Re: Vector problem

*To*: mathgroup at smc.vnet.net*Subject*: [mg115998] Re: Vector problem*From*: Andrzej Kozlowski <akoz at mimuw.edu.pl>*Date*: Fri, 28 Jan 2011 06:17:02 -0500 (EST)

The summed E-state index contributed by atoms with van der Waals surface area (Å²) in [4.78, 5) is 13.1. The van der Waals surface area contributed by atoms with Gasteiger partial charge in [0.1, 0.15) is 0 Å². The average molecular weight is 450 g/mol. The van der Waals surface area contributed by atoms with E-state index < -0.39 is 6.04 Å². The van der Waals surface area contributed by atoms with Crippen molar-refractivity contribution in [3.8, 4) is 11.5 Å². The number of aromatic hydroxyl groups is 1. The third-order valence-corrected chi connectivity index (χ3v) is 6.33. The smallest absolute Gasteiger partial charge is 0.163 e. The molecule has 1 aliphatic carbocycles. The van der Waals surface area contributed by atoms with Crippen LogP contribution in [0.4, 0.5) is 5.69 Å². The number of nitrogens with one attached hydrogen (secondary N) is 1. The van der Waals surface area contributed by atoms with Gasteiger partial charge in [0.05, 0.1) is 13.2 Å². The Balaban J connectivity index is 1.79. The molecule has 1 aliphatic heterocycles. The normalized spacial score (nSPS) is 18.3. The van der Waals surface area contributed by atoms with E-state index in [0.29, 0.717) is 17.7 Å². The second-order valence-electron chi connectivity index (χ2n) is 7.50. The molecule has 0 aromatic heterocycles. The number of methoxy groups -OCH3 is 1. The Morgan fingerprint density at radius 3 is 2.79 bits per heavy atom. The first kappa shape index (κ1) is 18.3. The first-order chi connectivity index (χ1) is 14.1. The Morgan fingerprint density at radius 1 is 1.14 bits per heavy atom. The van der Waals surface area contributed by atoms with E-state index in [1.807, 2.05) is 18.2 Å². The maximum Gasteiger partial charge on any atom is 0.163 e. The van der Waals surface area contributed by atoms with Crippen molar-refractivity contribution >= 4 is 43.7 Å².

The *mathematics* part of the problem is that this is exactly the same as: Solve[{({x, y} - v).Conjugate[v] == 0, ({x, y} - u).Conjugate[u] == 0}, {x, y}] (If the vectors are real you do not need Conjugate). Andrzej Kozlowski On 27 Jan 2011, at 09:41, m.perrin at me.com wrote: > The Mathematica part of the problem was that Projection could be included in the Solve function. I wasn't aware that Solve could take that input > > Solve [ {Projection[ {x,y} , v ] == v, Projection[ {x,y} , u ] == u}, {x,y}] > > (* where {x,y} is unknown vector z, and u and v are the known 2D vectors; spaces are for clarity*) > > But as I posted, I solved the problem (no pun intended). > > > > On Jan 26, 2011, at 05:07 AM, Murray Eisenberg <murray at math.umass.edu> wrote: > > This doesn't at all sound like a Mathematica problem, but rather like a > mathematics problem. > > On 1/25/2011 4:19 AM, Mark Perrin wrote: >> I'm having trouble formulating a problem in Mathematica. >> >> If I have two 2D vectors, u and v that are the known projections of a third unknown 2D vector z, how do I determine z? >> >> My word problem (I think) is find the solution to: Projection[z,u] == u&& Projection [z,v] == v >> >> Any help in starting this problem would be much appreciated. >> >> >